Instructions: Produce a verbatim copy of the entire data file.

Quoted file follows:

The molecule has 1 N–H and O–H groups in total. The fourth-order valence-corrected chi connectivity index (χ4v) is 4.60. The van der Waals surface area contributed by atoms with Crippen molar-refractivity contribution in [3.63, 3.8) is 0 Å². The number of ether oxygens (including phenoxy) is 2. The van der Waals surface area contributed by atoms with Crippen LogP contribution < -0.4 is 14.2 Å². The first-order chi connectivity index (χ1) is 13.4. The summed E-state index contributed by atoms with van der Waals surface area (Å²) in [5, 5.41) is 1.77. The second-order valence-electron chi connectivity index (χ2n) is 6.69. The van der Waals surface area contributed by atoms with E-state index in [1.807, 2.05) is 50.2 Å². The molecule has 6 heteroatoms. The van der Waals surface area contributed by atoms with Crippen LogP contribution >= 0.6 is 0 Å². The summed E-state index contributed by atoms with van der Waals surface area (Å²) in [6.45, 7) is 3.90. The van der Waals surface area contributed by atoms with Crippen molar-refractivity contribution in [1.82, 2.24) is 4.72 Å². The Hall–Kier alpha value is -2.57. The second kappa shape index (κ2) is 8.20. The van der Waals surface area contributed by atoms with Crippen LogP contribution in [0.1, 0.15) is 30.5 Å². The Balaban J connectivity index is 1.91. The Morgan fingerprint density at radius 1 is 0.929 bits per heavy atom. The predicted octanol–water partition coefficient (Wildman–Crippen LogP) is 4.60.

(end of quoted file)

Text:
The molecule has 1 N–H and O–H groups in total. The fourth-order valence-corrected chi connectivity index (χ4v) is 4.60. The van der Waals surface area contributed by atoms with Crippen molar-refractivity contribution in [3.63, 3.8) is 0 Å². The number of ether oxygens (including phenoxy) is 2. The van der Waals surface area contributed by atoms with Crippen LogP contribution < -0.4 is 14.2 Å². The first-order chi connectivity index (χ1) is 13.4. The summed E-state index contributed by atoms with van der Waals surface area (Å²) in [5, 5.41) is 1.77. The second-order valence-electron chi connectivity index (χ2n) is 6.69. The van der Waals surface area contributed by atoms with E-state index in [1.807, 2.05) is 50.2 Å². The molecule has 6 heteroatoms. The van der Waals surface area contributed by atoms with Crippen LogP contribution >= 0.6 is 0 Å². The summed E-state index contributed by atoms with van der Waals surface area (Å²) in [6.45, 7) is 3.90. The van der Waals surface area contributed by atoms with Crippen molar-refractivity contribution in [1.82, 2.24) is 4.72 Å². The Hall–Kier alpha value is -2.57. The second kappa shape index (κ2) is 8.20. The van der Waals surface area contributed by atoms with Crippen LogP contribution in [0.1, 0.15) is 30.5 Å². The Balaban J connectivity index is 1.91. The Morgan fingerprint density at radius 1 is 0.929 bits per heavy atom. The predicted octanol–water partition coefficient (Wildman–Crippen LogP) is 4.60.